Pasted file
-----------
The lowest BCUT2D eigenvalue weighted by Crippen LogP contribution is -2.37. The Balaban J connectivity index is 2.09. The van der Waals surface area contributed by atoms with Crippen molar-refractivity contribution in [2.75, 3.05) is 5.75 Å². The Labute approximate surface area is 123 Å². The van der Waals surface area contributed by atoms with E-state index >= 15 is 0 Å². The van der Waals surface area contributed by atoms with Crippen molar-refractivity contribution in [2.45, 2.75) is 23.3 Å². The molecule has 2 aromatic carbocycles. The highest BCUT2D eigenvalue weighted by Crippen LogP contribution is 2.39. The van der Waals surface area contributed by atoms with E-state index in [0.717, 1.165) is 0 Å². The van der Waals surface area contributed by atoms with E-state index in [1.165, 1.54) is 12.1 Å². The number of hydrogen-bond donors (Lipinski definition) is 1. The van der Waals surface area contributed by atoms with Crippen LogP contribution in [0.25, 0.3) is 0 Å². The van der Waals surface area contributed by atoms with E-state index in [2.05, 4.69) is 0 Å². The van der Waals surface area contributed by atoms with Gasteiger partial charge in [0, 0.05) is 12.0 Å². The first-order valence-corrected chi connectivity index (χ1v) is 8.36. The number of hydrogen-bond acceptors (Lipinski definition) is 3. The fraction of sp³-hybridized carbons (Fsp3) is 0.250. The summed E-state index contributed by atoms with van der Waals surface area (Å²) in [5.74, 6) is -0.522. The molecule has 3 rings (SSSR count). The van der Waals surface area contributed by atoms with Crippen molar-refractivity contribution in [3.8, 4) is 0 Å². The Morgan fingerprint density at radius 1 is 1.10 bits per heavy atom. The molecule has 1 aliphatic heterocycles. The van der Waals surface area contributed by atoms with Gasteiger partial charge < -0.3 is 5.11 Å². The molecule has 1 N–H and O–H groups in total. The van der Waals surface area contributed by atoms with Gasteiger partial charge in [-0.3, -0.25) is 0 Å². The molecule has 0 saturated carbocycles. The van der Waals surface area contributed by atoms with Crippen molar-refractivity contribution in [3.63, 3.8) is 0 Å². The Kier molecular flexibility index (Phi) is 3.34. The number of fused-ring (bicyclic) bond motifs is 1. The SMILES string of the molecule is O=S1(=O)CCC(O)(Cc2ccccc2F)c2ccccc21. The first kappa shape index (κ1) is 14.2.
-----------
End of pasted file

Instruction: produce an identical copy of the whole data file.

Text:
The lowest BCUT2D eigenvalue weighted by Crippen LogP contribution is -2.37. The Balaban J connectivity index is 2.09. The van der Waals surface area contributed by atoms with Crippen molar-refractivity contribution in [2.75, 3.05) is 5.75 Å². The Labute approximate surface area is 123 Å². The van der Waals surface area contributed by atoms with E-state index >= 15 is 0 Å². The van der Waals surface area contributed by atoms with Crippen molar-refractivity contribution in [2.45, 2.75) is 23.3 Å². The molecule has 2 aromatic carbocycles. The highest BCUT2D eigenvalue weighted by Crippen LogP contribution is 2.39. The van der Waals surface area contributed by atoms with E-state index in [0.717, 1.165) is 0 Å². The van der Waals surface area contributed by atoms with E-state index in [1.165, 1.54) is 12.1 Å². The number of hydrogen-bond donors (Lipinski definition) is 1. The van der Waals surface area contributed by atoms with Crippen LogP contribution in [0.25, 0.3) is 0 Å². The van der Waals surface area contributed by atoms with E-state index in [2.05, 4.69) is 0 Å². The van der Waals surface area contributed by atoms with Gasteiger partial charge in [0, 0.05) is 12.0 Å². The first-order valence-corrected chi connectivity index (χ1v) is 8.36. The number of hydrogen-bond acceptors (Lipinski definition) is 3. The fraction of sp³-hybridized carbons (Fsp3) is 0.250. The summed E-state index contributed by atoms with van der Waals surface area (Å²) in [5.74, 6) is -0.522. The molecule has 3 rings (SSSR count). The van der Waals surface area contributed by atoms with Crippen molar-refractivity contribution in [3.8, 4) is 0 Å². The Morgan fingerprint density at radius 1 is 1.10 bits per heavy atom. The molecule has 1 aliphatic heterocycles. The van der Waals surface area contributed by atoms with Gasteiger partial charge < -0.3 is 5.11 Å². The molecule has 1 N–H and O–H groups in total. The van der Waals surface area contributed by atoms with Gasteiger partial charge in [-0.3, -0.25) is 0 Å². The molecule has 0 saturated carbocycles. The van der Waals surface area contributed by atoms with Crippen molar-refractivity contribution in [3.63, 3.8) is 0 Å². The Kier molecular flexibility index (Phi) is 3.34. The number of fused-ring (bicyclic) bond motifs is 1. The SMILES string of the molecule is O=S1(=O)CCC(O)(Cc2ccccc2F)c2ccccc21. The first kappa shape index (κ1) is 14.2.